Consumers are no longer passive recipients of products, but are actively involved in various stages of their creation from their design to their actual production. Regarding design, consumers can customize everything from t-shirts and shoes to shelves on their own, often using toolkits of configurators that help them in the process. A specific type of customization effort that has lately become pervasive is customized assembly, where consumers need to expend effort also in the production stage in order for their preferred designs to come to fruition. This makes customized assembly a particularly intriguing form of consumer participation because, ceteris paribus, consumers should welcome the opportunity to customize (a benefit) but avoid the effort of assembly (a cost). However, there is evidence to suggest that consumers also enjoy participating in the making of a good. This study examines whether customers’ satisfaction with customized assembly products is driven by their participation in their design (the “I designed it myself” effect) or their production (the “I made it myself” effect) by means of an experiment. In marked contrast to studies on customization, our results support the “I made it myself” effect over the “I designed it myself” effect - consumers want to be co-producers of good products, regardless of whether who designed it. Our results also indicate that the influence of designing on satisfaction is derived from self-expression provided by customization, whereas the influence making is mediated by the pleasure derived from co-production. These mechanisms operate in parallel to produce the satisfaction consumers experience toward the customized assembly product. For companies, knowing how consumers derive satisfaction from customized assembly products can provide valuable insight into crafting and positioning such products.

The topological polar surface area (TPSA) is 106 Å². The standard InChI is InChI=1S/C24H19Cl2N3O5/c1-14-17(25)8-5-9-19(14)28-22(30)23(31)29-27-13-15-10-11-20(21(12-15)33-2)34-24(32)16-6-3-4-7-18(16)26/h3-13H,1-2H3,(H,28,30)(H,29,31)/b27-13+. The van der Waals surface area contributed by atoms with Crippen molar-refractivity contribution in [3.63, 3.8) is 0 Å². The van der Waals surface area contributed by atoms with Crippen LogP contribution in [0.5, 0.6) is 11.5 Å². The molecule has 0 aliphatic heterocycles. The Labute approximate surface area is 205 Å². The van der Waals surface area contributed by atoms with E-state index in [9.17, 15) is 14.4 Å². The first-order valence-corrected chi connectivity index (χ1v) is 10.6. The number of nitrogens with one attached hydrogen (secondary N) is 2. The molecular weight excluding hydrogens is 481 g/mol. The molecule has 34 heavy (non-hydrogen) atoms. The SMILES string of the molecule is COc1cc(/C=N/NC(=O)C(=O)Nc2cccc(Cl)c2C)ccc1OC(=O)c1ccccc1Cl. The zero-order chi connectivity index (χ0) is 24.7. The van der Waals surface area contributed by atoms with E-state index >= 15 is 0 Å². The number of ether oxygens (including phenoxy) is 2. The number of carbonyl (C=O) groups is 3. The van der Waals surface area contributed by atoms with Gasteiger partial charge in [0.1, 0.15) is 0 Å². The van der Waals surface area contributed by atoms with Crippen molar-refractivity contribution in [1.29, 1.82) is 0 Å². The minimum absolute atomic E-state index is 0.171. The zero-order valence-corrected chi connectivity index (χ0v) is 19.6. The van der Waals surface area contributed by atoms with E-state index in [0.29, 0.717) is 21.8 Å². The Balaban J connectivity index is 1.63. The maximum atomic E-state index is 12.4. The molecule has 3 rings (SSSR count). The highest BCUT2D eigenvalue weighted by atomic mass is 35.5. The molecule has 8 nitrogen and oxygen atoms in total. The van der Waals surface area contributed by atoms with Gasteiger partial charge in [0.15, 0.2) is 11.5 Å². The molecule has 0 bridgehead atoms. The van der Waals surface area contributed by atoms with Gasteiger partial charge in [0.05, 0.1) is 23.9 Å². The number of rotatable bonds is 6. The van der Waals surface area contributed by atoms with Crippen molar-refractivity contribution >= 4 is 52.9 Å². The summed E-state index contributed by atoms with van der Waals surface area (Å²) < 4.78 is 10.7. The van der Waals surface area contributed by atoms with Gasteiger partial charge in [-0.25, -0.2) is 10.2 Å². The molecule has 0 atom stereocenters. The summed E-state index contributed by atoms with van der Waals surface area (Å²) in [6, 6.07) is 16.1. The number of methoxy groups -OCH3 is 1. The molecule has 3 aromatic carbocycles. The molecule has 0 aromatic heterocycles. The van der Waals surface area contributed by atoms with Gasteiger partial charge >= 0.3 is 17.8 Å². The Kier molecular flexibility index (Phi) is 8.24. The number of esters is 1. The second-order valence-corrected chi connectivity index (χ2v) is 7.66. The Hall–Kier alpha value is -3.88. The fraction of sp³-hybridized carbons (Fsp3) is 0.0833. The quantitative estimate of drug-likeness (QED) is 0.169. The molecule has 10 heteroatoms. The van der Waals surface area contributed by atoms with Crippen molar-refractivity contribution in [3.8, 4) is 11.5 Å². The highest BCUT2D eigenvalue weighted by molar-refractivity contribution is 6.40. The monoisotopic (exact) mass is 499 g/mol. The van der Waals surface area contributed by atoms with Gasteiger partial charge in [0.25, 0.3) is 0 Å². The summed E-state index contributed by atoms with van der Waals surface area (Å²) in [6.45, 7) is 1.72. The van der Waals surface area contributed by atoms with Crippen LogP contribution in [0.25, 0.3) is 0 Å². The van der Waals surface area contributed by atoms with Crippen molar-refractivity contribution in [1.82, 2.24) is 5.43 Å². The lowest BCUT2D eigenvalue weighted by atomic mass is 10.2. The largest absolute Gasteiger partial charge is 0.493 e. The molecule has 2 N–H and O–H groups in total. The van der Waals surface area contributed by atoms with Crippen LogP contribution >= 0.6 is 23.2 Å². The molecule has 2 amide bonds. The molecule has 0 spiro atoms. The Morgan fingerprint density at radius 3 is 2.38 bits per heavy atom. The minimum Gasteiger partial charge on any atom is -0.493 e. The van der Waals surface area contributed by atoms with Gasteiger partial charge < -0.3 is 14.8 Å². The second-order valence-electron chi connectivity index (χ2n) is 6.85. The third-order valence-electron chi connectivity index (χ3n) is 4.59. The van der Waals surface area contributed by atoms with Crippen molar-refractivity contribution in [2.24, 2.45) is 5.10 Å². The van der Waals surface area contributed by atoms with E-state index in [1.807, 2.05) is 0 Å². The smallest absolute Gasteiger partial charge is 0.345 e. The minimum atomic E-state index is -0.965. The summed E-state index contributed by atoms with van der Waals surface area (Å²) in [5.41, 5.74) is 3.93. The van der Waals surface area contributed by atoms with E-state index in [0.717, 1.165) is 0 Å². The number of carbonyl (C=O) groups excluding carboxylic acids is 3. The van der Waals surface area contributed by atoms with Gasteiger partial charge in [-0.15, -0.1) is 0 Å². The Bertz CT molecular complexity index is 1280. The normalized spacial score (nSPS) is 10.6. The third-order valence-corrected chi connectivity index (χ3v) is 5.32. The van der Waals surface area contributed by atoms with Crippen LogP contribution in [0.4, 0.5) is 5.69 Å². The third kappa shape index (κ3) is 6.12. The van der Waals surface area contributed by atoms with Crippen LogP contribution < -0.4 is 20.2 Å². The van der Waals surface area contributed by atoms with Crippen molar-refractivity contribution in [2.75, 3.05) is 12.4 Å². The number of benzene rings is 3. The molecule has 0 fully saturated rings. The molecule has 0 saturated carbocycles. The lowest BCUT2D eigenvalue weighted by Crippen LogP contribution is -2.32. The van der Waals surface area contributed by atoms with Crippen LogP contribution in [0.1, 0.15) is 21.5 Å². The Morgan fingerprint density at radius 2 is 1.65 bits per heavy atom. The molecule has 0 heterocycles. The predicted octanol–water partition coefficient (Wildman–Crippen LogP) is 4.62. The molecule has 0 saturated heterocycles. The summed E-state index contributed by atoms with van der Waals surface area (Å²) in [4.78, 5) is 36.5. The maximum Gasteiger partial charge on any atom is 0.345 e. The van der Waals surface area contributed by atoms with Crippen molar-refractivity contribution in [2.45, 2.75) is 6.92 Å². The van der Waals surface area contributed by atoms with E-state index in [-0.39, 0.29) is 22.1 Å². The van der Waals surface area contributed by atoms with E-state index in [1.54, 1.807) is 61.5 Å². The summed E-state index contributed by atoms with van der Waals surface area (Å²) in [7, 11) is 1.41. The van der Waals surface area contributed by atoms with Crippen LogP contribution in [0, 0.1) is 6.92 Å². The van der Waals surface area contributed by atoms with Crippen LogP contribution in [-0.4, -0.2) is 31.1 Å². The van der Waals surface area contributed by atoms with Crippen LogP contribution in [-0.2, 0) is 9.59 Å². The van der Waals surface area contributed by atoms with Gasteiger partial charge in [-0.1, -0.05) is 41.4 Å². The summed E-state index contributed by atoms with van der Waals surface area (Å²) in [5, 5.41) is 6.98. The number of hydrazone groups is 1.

|Conference||24th Innovation and Product Development Management Conference (IPDMC)|
|Period||11/06/17 → 13/06/17|